Relationships: The Power of GoodwillBy Dr. Margaret Paul
March 12, 2007
The practice of goodwill has far reaching benefits for yourself, for your relationships, and with your higher power.
Research into good marriages indicates that one of the most important choices healthy couples make is to have goodwill toward each other. This may seems like a simple requirement, yet many couples have anything but goodwill toward each other. Instead, they make it far more important to:
- Attempt to control each other with criticism, judgments, blame, anger, resistance, withdrawal, or compliance.
- Be right, win, and not be controlled by their partner rather than be open and loving.
- Make their partner responsible for their feelings rather than take responsibility for their own pain and joy.
- Numb out and avoid responsibility for themselves with various addictions that have negative effects on the relationship, such as using alcohol, drugs, food, TV, gambling, work, and so on.
Keep their eyes on their partner and what he or she is doing wrong or should do differently, rather than on themselves and whether or not they are coming from goodwill.
What does it mean to have goodwill? Goodwill means that:
- Kindness is more important to you than being right or controlling your partner - kindness toward both yourself and your partner.
- You care deeply about how your behavior affects yourself, your partner, and the relationship.
- You do whatever inner work you need to do to heal addictive behaviors that are causing problems in the relationship.
- You always have your own highest good and your partner's highest good at heart. You receive joy from supporting your partner in what bring him or her joy.
- You are open to learning from your conflicts about yourself and your partner.
- You are devoted to doing inner work to learn to take full responsibility for your own feelings of pain and joy rather than making your partner responsible for your feelings.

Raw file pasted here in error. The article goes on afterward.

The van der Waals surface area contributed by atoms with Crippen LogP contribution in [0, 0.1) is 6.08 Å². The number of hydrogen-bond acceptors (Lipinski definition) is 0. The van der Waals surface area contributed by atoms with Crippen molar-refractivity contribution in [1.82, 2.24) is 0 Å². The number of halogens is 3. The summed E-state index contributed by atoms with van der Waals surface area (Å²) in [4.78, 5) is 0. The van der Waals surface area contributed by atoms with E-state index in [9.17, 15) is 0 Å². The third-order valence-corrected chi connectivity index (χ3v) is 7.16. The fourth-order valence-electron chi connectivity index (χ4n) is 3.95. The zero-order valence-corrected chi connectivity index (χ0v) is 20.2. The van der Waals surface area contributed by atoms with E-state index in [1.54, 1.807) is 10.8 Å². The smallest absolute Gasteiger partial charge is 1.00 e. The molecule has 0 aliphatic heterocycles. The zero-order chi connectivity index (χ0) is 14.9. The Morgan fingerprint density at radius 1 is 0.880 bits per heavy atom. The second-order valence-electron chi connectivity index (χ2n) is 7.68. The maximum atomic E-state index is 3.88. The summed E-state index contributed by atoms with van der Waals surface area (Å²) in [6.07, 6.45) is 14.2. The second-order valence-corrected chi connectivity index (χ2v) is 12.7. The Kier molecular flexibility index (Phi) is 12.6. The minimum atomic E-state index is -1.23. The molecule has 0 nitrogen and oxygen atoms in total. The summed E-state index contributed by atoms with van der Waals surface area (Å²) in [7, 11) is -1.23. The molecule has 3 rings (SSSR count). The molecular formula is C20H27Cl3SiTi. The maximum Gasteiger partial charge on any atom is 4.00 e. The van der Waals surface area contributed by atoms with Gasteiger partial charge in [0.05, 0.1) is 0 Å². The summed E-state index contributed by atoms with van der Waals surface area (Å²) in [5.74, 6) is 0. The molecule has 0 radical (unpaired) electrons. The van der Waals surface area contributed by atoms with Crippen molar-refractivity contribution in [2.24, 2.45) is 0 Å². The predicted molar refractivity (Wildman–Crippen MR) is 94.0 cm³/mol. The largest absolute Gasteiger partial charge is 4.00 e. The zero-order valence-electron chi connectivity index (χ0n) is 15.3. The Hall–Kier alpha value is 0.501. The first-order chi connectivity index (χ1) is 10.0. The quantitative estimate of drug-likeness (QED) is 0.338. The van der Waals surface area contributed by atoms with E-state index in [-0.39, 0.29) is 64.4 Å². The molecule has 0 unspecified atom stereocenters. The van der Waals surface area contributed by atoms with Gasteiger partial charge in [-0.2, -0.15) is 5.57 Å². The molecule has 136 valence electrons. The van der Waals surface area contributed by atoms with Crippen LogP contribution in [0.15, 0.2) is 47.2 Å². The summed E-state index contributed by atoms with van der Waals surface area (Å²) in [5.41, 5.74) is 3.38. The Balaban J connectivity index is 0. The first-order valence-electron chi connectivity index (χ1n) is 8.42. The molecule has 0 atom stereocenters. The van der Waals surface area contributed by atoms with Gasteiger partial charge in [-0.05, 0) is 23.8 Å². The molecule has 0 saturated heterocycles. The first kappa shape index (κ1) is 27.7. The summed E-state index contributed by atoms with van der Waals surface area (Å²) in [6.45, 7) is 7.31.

Goodwill does not necessarily mean being "nice." Niceness is another form of control when comes with an agenda: "If I am nice to you, you will be nice to me."
Goodwill has no agenda other than the desire to be a loving person.
It is a decision that you make for yourself, not a choice that is dependent upon your partner's behavior.
One person being devoted to goodwill can have a huge positive effect on the relationship. When you decide that having goodwill is very important to you, you are on the road to not being reactive to your partner. Your lack of reactivity in conflict completely changes the relationship dynamic. Your partner's behavior will likely change toward more goodwill in the face of your kindness and lack of reactivity, but even if it doesn't, you will feel much better having goodwill than being angry, blaming, critical, compliant, or withdrawn.
One way of looking at maintaining goodwill is to see it as part of a spiritual journey. Learning to keep your heart open to kindness and caring toward both yourself and others is the essence of the spiritual journey. The kinder you are to yourself, the kinder you are able to be with your partner and others. The benefits of embracing goodwill as your primary way of being toward yourself, go far beyond creating a healthy relationship with your partner and others. Your goodwill toward yourself is what leads to creating a healthy relationship with your higher power.
The ability to consistently show goodwill to yourself and others is a practice - not something that just happens. The more you practice Inner Bonding, the more you will naturally have goodwill toward yourself and others.
Heal your relationship with Dr. Margaret’s 30-Day online video relationship course: Wildly, Deeply, Joyously in Love.
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The Law of Attraction states that 'Like attracts like.' Do you attract people at your common level of woundedness or your common level of health, your common level of self-abandonment or your common level of self-love? Today, notice who you attract into your life, and how others treat you. Since others generally treat us the way we treat ourselves, how others treat us can give us much information about our own level of self-abandonment or self-love.
By Dr. Margaret Paul